(gray'-ee : "Grey's long-foot")
The common name of the Toolache Wallaby is pronounced toh-lay'-chee, and was named after G.Gray, explorer and governor of South Australia, who collected the first Macropus greyi specimens.
The Toolache Wallaby was abundant in the south-east region of South Australia at the time of European settlement. The Toolache Wallaby became extinct during the nineteenth century, more than likely, due to the clearing and removal of its natural habitat. A nocturnal mammal, the Toolache Wallaby fed at night on native grasses, slept in the cool and protective cover of dense vegetation during the day.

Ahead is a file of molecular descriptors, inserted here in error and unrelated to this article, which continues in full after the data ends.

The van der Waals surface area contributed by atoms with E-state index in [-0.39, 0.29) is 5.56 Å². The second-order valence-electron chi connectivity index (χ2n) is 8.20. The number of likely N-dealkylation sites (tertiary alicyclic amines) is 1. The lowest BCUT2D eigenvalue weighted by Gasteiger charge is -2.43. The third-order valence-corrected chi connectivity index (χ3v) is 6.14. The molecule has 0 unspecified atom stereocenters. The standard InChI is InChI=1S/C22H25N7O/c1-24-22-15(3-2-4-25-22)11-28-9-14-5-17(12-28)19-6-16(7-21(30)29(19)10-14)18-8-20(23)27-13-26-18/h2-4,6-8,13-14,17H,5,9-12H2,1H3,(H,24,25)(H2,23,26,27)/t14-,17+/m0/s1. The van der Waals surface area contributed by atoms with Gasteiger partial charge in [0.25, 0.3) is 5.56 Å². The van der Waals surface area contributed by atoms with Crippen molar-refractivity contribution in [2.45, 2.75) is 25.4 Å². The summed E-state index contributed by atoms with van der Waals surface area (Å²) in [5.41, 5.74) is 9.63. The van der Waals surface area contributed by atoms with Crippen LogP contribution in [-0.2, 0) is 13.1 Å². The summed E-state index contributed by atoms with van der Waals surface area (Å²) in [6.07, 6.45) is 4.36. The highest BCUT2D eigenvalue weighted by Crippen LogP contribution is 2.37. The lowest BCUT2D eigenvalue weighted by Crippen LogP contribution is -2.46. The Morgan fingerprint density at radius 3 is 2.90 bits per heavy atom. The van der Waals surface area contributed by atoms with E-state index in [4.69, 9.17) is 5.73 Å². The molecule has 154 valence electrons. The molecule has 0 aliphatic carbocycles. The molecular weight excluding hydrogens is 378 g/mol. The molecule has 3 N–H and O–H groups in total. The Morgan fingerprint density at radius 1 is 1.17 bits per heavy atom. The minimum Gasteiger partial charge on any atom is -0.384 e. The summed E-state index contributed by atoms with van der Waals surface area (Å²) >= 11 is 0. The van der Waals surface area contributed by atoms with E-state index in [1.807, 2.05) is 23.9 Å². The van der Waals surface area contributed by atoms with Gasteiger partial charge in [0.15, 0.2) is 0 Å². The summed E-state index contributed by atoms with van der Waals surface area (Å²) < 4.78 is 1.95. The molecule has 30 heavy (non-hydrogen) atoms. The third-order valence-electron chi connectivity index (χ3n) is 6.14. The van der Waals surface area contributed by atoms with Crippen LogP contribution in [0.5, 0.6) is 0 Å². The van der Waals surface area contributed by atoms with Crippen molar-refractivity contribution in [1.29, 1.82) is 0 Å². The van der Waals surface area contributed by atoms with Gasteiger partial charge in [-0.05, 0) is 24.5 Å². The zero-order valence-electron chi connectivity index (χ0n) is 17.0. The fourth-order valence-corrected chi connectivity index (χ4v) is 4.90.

The Toolache Wallaby was a social animal - moving, sleeping and feeding in groups. Nothing is known about its reproductive biology.
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